Today’s economic news comes straight from the campaign trail, but it might not be the news you think. The big story is that opposition to free trade is now a major vote winner—and an issue that stands to affect the policies of both parties.
With Trump favoring massive tariffs on Chinese imports and Sanders winning in Michigan on a populist agenda, the narrative among an increasing number of voters is that trade is bad for the country, bad for the economy, and bad for workers. Whether that’s true or not, trade restrictions and tariffs are back on the political agenda in a way they haven’t been for decades.
The trade-offs of free trade
We’ve seen this kind of trend before, with protectionists passing laws intended to shield American workers. The lawmakers in question were Smoot and Hawley, and their 1930 tariff law is generally credited with making the Great Depression as bad as it was. High tariffs here were followed by tariffs everywhere, and as trade collapsed, so did the world economy.
The counterargument is . . . so what? According to its opponents, trade has not been good for the U.S., so a loss of its benefits is no real loss at all. From an employment perspective, this doesn’t seem unreasonable. After all, the thinking goes, U.S. wages have stagnated as manufacturing jobs have migrated abroad.
Looking at the bigger picture, though, it’s deeply unreasonable. There are now more jobs in the U.S. than there were 30 years ago, even as wages have continued to grow, so the employment damage has been minimal, at least at that level. Moreover, many of the people who now decry free trade have jobs in the technology sector (a major exporter). Many opponents of trade drive cars and own flat-screen TVs they might not have been able to afford without it.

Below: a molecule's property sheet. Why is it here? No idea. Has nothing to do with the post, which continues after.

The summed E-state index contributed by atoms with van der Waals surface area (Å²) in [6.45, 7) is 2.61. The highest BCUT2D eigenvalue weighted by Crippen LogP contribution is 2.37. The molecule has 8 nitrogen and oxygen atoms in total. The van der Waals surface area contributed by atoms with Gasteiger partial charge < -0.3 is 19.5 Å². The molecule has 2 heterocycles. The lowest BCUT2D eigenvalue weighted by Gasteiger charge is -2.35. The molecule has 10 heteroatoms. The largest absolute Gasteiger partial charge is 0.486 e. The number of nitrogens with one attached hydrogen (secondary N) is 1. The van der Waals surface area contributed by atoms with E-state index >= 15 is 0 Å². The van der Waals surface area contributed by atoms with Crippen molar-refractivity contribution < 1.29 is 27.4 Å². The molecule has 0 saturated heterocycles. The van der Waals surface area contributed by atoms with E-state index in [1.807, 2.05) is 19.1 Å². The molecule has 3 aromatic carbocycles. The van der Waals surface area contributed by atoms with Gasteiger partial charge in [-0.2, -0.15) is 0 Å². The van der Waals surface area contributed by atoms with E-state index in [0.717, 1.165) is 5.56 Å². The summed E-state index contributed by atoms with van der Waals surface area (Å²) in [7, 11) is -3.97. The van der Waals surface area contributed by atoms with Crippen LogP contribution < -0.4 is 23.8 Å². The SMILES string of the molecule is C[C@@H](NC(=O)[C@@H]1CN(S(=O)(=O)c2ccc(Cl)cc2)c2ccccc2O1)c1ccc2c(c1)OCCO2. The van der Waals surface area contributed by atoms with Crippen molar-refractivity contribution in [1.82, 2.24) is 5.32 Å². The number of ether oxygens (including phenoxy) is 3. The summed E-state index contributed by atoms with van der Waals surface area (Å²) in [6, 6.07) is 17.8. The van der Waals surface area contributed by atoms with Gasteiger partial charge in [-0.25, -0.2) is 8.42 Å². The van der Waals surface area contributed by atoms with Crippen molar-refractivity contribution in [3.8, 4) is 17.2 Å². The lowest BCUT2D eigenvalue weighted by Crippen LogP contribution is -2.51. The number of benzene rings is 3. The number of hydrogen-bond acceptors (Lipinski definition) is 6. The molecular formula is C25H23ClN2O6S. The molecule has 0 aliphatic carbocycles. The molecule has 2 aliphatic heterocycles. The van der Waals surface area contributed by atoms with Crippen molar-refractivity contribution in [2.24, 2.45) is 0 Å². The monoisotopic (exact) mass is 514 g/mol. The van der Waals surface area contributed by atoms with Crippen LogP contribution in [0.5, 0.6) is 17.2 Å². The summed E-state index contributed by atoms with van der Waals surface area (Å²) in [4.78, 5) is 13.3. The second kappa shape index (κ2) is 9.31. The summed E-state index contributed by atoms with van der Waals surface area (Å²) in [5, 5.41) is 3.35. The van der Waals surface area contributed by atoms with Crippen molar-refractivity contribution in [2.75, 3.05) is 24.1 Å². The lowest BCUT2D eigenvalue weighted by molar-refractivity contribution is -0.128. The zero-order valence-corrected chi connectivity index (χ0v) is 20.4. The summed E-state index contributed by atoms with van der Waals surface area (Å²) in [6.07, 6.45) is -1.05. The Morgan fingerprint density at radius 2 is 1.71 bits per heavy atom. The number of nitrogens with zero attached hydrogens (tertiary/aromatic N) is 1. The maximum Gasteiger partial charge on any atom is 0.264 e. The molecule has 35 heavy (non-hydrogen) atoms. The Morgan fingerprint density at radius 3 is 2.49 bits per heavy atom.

The benefits of trade are real. Unfortunately, so are the costs.
The best solution, economically speaking, is to keep trade at high levels, and even expand it, while helping those negatively affected by it cope better. Historically, the Republicans have owned the first part of that idea and the Democrats the second. After 30 years, the first half of the formula has been accomplished much more thoroughly than the second.
Why restricting trade could backfire
A large portion of the American population is keenly aware of the costs of trade but takes the benefits for granted. Both Trump and Sanders are appealing directly to those people. Even if these two candidates don’t get their respective parties’ nominations, the winners will certainly be pulled in that direction, as we can already see with Hillary Clinton.
What would it mean to impose tariffs on imports? Here’s an example:
- If a Chinese TV costs $100, and there is a 50-percent tariff, then the American buyer would pay $150.
- Domestic producers can therefore charge $149 and pocket the difference.
- In short, the domestic producer benefits at the cost of the domestic buyer.
This is a direct transfer of money from buyers to sellers, with consumers directly financing jobs at the seller companies.
This example shows why many industries favor protectionism, as it supports their profits (and jobs) at the expense of the consumer. Thanks to free trade, there are no U.S. manufacturers of TVs. The Chinese can make them cheaper, so all of the TV manufacturing jobs have migrated there. U.S. consumers get $100 TVs, while U.S. TV employees have lost their jobs.
Now, if we raise tariffs, everyone will have to pay $150 for a TV, and some of those jobs might return to the U.S. over time—the key words being some, might, and over time. In return, China and other countries will immediately and certainly raise tariffs on U.S. products, which will definitely cost jobs in U.S. export industries. A tariff increase would raise consumer costs and cut U.S. jobs, in exchange for the possibility of recovering some jobs.
That is exactly what happened in the 1930s. Rather than bringing jobs back, protectionism destroyed jobs across the board.
No matter what, a big risk
None of this is to deny the very real costs of trade to the U.S. economy and to workers. The message from the presidential race is that the damage has reached a breaking point for a critical proportion of the electorate, and that something has to be done no matter who wins. We have enjoyed the benefits of free trade; now we have to pay the costs.
Either way, if we restrict trade or simply address its effects, it will cost the U.S. economy. In terms of economic risks, this is a very big one—and all the more dangerous because we haven’t faced it in the U.S. for decades.